US2060647A - Control system - Google Patents

Control system Download PDF

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Publication number
US2060647A
US2060647A US75728234A US2060647A US 2060647 A US2060647 A US 2060647A US 75728234 A US75728234 A US 75728234A US 2060647 A US2060647 A US 2060647A
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Prior art keywords
strip
motor
tension
mill
reel
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Expired - Lifetime
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Leonid A Umansky
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General Electric Co
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General Electric Co
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    • BPERFORMING OPERATIONS; TRANSPORTING
    • B21MECHANICAL METAL-WORKING WITHOUT ESSENTIALLY REMOVING MATERIAL; PUNCHING METAL
    • B21BROLLING OF METAL
    • B21B37/00Control devices or methods specially adapted for metal-rolling mills or the work produced thereby
    • B21B37/48Tension control; Compression control
    • B21B37/52Tension control; Compression control by drive motor control
    • B21B37/54Tension control; Compression control by drive motor control including coiler drive control, e.g. reversing mills

Description

L. A. UMANSKY CONTROL SYSTEM Nov. 10, 1936.

Filed Dec. 13, 1934 Inventor Leonid A. Urnansk E 8 Has tol'neg Patented Nov. 10, 1936 Ronald A. Elmanshy, Schenectady, It. 1 assignor to (General Electric @ompany, a corporation of New Floris Application December 13, 193i, No. 357,282

Shims.

This invention relates to control systems for strip rolling mills and the like, and it has for an object the provision or means for accurately indicating the tension in the strip at all speeds thereof.

In one aspect, the invention relates to systems in which the mill rolls and a reel for coiling the strip under tension are respectively driven by in dividual motors, and in which means are provided for varying the speed or the strip and mill while maintaining the voltage supplied to the motors substantially constant. For any one strip speed, the current input to the reel motor is a measure of the tension under which the strip is being wound on the reel. If the strip speed is adjusted by simultaneously varying the voltage supplied to both mill and reel motors, as by adjusting the voltage of the supply generator, the proportionality between the current input to the reel motor and the strip tension is maintained and the motor current remains a substantially true measure of the tension.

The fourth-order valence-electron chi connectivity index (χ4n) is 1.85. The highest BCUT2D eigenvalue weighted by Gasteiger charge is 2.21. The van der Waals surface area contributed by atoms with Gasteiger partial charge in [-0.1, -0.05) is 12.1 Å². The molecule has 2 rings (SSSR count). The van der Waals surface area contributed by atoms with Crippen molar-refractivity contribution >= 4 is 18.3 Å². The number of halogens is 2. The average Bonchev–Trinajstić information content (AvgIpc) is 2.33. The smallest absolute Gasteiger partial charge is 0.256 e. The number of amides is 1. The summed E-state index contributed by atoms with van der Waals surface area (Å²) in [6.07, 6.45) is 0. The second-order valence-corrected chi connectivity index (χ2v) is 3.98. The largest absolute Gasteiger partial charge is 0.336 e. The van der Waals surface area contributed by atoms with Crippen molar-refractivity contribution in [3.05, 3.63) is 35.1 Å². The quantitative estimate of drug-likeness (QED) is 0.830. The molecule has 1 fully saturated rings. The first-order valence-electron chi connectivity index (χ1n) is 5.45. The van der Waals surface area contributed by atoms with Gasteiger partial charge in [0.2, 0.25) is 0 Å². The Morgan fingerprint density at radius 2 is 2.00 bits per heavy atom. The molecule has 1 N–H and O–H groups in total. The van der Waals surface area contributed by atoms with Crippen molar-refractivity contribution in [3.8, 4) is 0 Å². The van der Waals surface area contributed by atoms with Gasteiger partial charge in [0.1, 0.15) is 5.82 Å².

However, ii the rolling speed is increased by weakening the field of the mill motor, while the voltage of the reel motor is maintained substantially constant, then the proportionality between strip tension and current input to the reel motor changes and consequently the same value of reel motor current means a lower strip tension. Therefore, the mere provision of an animator in the armature circuit 01 the reel motor will not under such conditions give the operator 9. true indication of the strip tension at all speeds, and an ammeter calibrated in terms of pounds of strip tension would therefore be incorrect. Consequently, a more specific object of this invention is the provision of means for overcoming this diillculty.

In carrying the invention into sheet in one form thereof, the rolls and reel are each driven by respective motors supplied from a variable voltage supply generator and means are provided for varying the mill and strip speeds while maintaining the voltages supplied to the motors substantially constant, together with means responsive to the reel motor current for indicating the tension of the strip and means operatively associated with the strip speed varying means for automatically recalibrating the tension. indicating (Cl. thi -32) means so that its indications are proportional to strip tension for all strip speeds.

For a better and more complete understanding of the invention, reference should now be had to the following specification and to the accom- 5 pahying drawing, the single figure of which is a simple, diagrammatical illustration of an emhodiment of the invention. I

Referring now to the drawing, a strip of material iii, such for example as a strip of cold steel, is passed through thickness reducing rolls i i, and is delivered to a reel It by means of which it is coiled under tension. The mill rolls 1! i and a reel 62 are driven by suitable driving means, illustrated in the drawing as direct current mo- 15 tors it and M respectively. The motors it and it are supplied from a suitable source, such for example as the variable voltage generator iii, to which the motors i3 and M are connected in parallel as shown. Instead of being supplied 29 from a variable voltage generator, motors it! and it may be supplied from a constant voltage source if desired. 7